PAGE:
“Philosophy,” Rachel said with a brief smile.

          “What can you tell us about the crash?” Nick asked.

          “Can I get you guys some coffee?” Sciavelli asked in reply.

          Alex nodded wearily.  “I could use that.  It’s been a long day.”

          “I just bet it has, an’ not an easy day either.  I’ll be just a moment.  Hey, Jimmy!” he called as he went out.  “The personal stuff from the crash scene.  Bring it in here, will you?”

          When they were alone in the interview room, Alex leaned forward.  “There wouldn’t be anything sensitive in Derek’s papers, would there?” she murmured.  “He was coming from a meeting with Paul.  We may have to run a little damage limitation.”

          Detective Sciavelli returned with four Styrofoam cups.  “Black only, I’m afraid.  It’s all we live on.”

          “That’s fine,” Rachel commented.

          “Okay, the crash.”  He sat down at the table and leaned forward, resting his forearms on the scarred wood.  “I’m working closely with the crash investigators from the FAA, although, honestly, my involvement is minimal, as you can imagine.  I can tell you that, at two fifty this morning, Central time, the Lear55 was cruising at twenty thousand feet and was in contact with the tower here at Chadron to request permission to climb to thirty thousand feet because they had thick cloud and turbulence.  Apart from that, everything was absolutely fine on that jet plane.  The tower granted permission, the Lear started its ascent.  It came thru the cloud at around twenty five, twenty six thousand feet.  It was .. one hundred eighty miles east and a little north of here.  At three o’clock and ninety five miles out, the pilot got onto the tower again to say there’d been a catastrophic power loss.  Every system on board had shut down – engines, electrical, hydraulics.  Even the backups were offline.  He intended to glide as far as he could an’ he hoped to make the strip here.  The tower had them on radar and cleared everything for an emergency landing.  At three ten, only thirteen miles east of here, they lost the trace when the Lear crashed.  The emergency services were scrambled.  I got the call at three fifteen an’ went straight out there.  Paramedics were already in Mike Adley’s field when I arrived.”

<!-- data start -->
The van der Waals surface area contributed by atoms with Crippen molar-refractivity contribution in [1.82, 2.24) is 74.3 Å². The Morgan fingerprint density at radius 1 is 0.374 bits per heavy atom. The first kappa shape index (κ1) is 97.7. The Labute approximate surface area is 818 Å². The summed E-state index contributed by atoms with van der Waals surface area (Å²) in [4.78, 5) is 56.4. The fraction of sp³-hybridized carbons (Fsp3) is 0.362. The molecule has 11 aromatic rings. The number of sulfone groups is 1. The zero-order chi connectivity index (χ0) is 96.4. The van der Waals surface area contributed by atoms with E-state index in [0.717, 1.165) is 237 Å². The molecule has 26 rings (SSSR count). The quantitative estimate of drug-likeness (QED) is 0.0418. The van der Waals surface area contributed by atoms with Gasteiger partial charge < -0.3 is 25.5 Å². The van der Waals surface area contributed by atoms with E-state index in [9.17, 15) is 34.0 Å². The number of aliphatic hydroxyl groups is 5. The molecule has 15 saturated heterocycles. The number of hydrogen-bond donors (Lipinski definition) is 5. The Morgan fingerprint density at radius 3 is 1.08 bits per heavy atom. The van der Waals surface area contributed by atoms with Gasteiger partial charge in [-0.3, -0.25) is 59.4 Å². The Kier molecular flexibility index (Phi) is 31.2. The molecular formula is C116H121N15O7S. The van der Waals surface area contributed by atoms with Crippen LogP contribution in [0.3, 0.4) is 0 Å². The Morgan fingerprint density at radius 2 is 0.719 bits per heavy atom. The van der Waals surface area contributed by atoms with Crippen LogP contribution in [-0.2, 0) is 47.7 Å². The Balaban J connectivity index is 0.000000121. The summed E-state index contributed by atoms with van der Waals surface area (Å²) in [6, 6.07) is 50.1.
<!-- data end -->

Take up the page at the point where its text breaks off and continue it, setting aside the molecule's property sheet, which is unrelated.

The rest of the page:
He paused and shook his head.  “To be honest with you, I expected it to be a hell of a lot worse.  I thought I’d be helping to pick up body parts an’ bag ’em for the coroner.  There were a few big gouges in the field where the Lear had hit an’ bounced, like a stone skimming a pond.  The last time it came down, the wings were torn off and it broke into three parts.  There was the tail section, the cockpit an’ the main fuselage.  That was the extent of the wreckage.  The nose was tipped forward but the rest was just in the field, as if someone had placed it there.  Weirdest thing I ever saw.  Mike Adley saw it all happen.  Guy suffers from chronic insomnia an’ he sits outside on the porch, all year round.  Watches the stars.  Says it helps relax him.  He saw the nav lights and the jet was descending fast but it had a good angle.  He should know cos he goes crop dusting.  He said the nose was up and it looked like someone was holding the aircraft in a giant invisible hand, guiding it down.  It hit tail first, kinda like the heel of my hand, y’know?  Bounced, traveled three hundred yards, hit again, bounced, went a hundred fifty yards, hit, bounced, hundred yards, then came down belly first and broke up.  The FAA don’t know what the hell to make of it.”